It is the curse of every generation to think that the music of the next generation is, to coin a phrase, as crappy as soggy pancakes. If you tune into the radio right, now you'll be treated to John Mayer informing you to "say what you need to say," a line he finds so compelling that he repeats it 27 times before calling it a day. You'll hear the Pussycat Dolls' dream of growing up (aren't they all 35?) and one day having "boobies." And you'll hear the one-named singer Cassie performing a ditty that is somewhat admirable for its complete disregard for traditional song structure. Devoid of a beat, melody, hook or verses, "Official Girl" defies you to like it -- or hum along. (And you have to love a girl power anthem that has a protagonist wishing to be the official girl of a guy who completely ignores her.)
Given this musical landscape, it's unsurprising that some of the best music can be found in advertising. Moby was the first to realize the lucrative nature of licensing, simultaneously raising a middle finger to choruses of "sell-out" while he drove dump trucks up to the bank. Astutely noting that radio wouldn't play his droning, repetitive soundscapes, he eschewed it altogether, turning instead to television spots. (Imagine what Moby could have done with YouTube...) Ironically, that very summer, Moby became so ubiquitous that radio seemed to have turned into one long Volkswagen commercial.
I can remember searching for "song Mitsubishi ad" a few years ago when the car company was presenting its vehicles as mobile discos. Do that now, and you'll find over seven million hits. Today, a song in a well-placed ad can actually make a band, and gone is the sense that artists need to keep their work pure by refusing commercial requests. Bob Dylan is well known, perhaps erroneously, for never refusing a licensing request.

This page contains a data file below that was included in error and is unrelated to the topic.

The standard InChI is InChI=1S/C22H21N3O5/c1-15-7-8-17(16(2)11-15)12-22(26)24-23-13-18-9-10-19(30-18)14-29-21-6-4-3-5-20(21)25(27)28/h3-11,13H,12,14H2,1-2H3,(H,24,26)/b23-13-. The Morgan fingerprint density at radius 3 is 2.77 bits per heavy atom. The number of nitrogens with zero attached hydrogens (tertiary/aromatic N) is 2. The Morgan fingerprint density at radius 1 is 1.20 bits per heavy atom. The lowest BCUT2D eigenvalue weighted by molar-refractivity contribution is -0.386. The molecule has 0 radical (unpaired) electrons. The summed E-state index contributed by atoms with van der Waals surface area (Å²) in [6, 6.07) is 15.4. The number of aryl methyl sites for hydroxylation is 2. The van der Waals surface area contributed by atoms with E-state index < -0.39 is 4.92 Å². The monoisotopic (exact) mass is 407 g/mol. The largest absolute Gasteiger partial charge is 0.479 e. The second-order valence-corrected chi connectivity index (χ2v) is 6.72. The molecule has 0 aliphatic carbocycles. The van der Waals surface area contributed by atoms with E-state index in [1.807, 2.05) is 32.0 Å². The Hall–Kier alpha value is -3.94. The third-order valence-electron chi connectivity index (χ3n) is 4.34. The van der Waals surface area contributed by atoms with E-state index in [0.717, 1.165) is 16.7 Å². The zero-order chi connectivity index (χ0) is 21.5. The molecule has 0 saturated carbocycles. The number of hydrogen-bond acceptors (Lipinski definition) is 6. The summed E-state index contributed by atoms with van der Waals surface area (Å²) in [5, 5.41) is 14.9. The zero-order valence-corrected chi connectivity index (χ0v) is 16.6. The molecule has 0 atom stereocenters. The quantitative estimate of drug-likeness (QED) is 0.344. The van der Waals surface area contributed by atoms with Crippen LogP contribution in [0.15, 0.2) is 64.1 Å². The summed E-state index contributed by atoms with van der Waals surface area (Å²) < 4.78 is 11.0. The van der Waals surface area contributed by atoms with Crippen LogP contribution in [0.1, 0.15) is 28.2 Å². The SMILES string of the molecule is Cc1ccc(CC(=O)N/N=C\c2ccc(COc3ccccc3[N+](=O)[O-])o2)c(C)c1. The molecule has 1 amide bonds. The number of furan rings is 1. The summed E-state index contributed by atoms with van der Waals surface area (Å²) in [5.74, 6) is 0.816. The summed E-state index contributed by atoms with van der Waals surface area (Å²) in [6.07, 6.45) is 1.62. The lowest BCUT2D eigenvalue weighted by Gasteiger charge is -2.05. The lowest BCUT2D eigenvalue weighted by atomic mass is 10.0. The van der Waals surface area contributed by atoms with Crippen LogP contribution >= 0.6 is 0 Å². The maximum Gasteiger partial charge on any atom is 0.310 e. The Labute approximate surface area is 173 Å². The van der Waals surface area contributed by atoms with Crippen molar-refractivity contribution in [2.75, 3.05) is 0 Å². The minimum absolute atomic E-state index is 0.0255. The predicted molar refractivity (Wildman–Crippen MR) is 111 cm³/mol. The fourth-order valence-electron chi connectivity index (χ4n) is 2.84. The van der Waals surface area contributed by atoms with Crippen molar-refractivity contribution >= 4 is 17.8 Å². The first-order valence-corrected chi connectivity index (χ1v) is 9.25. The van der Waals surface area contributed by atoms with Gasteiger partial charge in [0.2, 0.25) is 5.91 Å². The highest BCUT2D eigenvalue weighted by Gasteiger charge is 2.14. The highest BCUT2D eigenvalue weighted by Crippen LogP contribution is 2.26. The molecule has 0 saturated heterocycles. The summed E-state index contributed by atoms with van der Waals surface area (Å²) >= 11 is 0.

And without advertising, it's possible I may never have come across Arthur Russell, which is a little ironic considering I can think of few artists less commercially viable than the classically trained cellist. Apart from the T-Mobile U.K. ad featuring a young man dragging his house down the street, I'm not sure how I would have heard his music. Russell, Wikipedia tells me, was a classically trained cellist who died in 1992 at the age of 40. He performed in a variety of different styles, but the one you will find on his 1994 release, Another Thought, can most easily be described as distorted cello pop.
The most interesting aspect of Russell's work is how readily you can hear -- in his composition, his phrasings, his choice of chords -- echoes of the celebrated indie bands of today. Maybe it's all my imagination, but I can't listen to "This Is How We Walk On The Moon," the T-Mobile track, without hearing Arcade Fire. And "A Little Lost" contains in its simple guitar-line the soul of practically every wistful tune written in the last five years. Jens Lekman does a stellar version on the kalimba.
On Oct. 28 of this year, Audika Records will release a collection of his demos titled Love Is Overtaking Me. And the documentary, Wild Combination: A Portrait of Arthur Russell, will come out on Nov. 4 from Plexifilm.
But I recommend picking up Another Thought, if for no other reason than it's refreshing to hear pop songs not played on the guitar or piano. And don't be surprised if you hear "Keeping Up" in a Chevy commercial.
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- Are You Lovin' It?
More indie artists are turning songs into ad jingles. Survival or sell-out?
- Chad VanGaalen's Real, Unassuming Genius
'Soft Airplane" one of the best albums of 2008.
- Kings of Leon's Razor-Sharp Rock
'Sex on Fire' is low on hype, high on technique.
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